The next stage was to stand on the bank, arms in hydroboard and throw ourselves dive-like into the swirling water. Lois told us this was to see how to use the eddys. My first slight error on this was to throw myself flat in, meaning I felt like I had winded myself as my chest hit the board. Apparently the technique is to point the nose of the board down into the water, doh. So, this was to be a case of paddling into the rapids, and then to keep kicking out of the other side and across to the far eddy and get out. First to go and I demonstrated perfectly how to NOT use the eddy, as I missed the spot and got swept into one of the fastest moving parts of the course. As the current is so strong there, apparently they try not to use that part of the course as it is very difficult to get out at the bottom. Enter Lois with her throw rope to the rescue to pull me back in, oh dear....
One more go and we had perfected this move and so it was over to the start of the course, for a long run. Not to be phased by earlier events, I volunteered to go first again and threw myself into the bubbling water. Wow, now this was a rush! There are a series of about seven rapids, which rise up at you like mini crashing waterfalls. You hardly get time to catch your breath between one rapid and you're swept into the next one. Ah but there we go again, in amongst the mini rafts crashing around, and I had missed my eddy to get out once more, I think on more than one occasion I caused a moment of alarm with the coaches on bankside as they looked to see where I had gone and I was about 10metres further down the course than I should have been. What can I say, competitive!
But this is a sport that never lets up. You might have just got to grips with getting round the course without drowning or raising major alarm, and it is time to learn a new skill. Surfing in the waves at the bottom of the rapids. The boys and I looked nervously at each other, not inspired with confidence as Lois said, "I'll drop in here, and show you and if it doesn't work I'll get the next one down". So, the trick is apparently to go backwards down the rapid (well that doesn't seem right for a start) and to then kick yourself into the wave crashing in front of you. Here we go, I'll give it a shot. Lois said she would pull us into the wave to start with, and there it is again, the shouts of "kick, kick, kick!'. And then to get out you almost throw yourself backwards into the mercy of the rapid. Wow!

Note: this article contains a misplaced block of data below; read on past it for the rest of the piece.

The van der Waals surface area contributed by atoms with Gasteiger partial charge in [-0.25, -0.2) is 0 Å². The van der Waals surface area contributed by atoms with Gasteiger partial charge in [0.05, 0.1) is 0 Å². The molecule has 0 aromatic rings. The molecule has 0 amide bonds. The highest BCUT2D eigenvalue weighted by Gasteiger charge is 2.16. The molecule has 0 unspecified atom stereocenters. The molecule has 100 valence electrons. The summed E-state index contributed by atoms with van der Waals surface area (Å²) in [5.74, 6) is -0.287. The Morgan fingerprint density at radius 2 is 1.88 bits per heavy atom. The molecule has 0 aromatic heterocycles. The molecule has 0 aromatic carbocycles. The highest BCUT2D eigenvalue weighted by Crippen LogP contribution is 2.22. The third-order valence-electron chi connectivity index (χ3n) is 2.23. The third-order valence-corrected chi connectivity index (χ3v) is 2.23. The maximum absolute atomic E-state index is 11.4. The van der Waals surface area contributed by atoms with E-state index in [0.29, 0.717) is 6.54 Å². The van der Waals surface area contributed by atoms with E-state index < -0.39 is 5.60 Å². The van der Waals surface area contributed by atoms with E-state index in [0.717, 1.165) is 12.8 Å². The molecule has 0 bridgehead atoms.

The session gives you an hour in the water, but I have never seen so many people looking like they have been defeated in a big watery fight. I was particularly regretting my 20 mile bike ride that morning, when I had thought that this was going to be a nice 'bobbing along' kind of afternoon. This was like a 60min swim kick set in the North Sea. But I had LOVED it! Even as I dragged myself out after yet again missing the eddy and having to kick like hell to get to a set of steps, I still didn't want to waste a minute and crammed in as many runs as I could. Ah, but the effort was starting to tell. as is captured perfectly by the photographer in these final few shots below. He very generously commented that I had 'taken my game face' to the challenge. Oh yes, and these aren't the worst. When given the choice of which pics I wanted to buy to remember my afternoon I requested all of them, mainly in the hope that no-one else after me would see them!
Well done Lee Valley, this is a legacy from the Olympics to be proud of!
But yet I am not quite sure that these pictures capture the effort of it so have found this Youtube clip of some poor reporter who was put through the watery wringer below...
Denise Yeats is an events professional with over 18 years of creating inspiring events ranging from arts events at Tate to Tower Running races. She set herself a personal challenge over two years called 'The Secret Life' which involved doing a new pursuit every week which is chosen at random by an allocated colour and number. This has led onto the creation of 'nnoodl - discovering your secret london life' where people are led on surprise activities...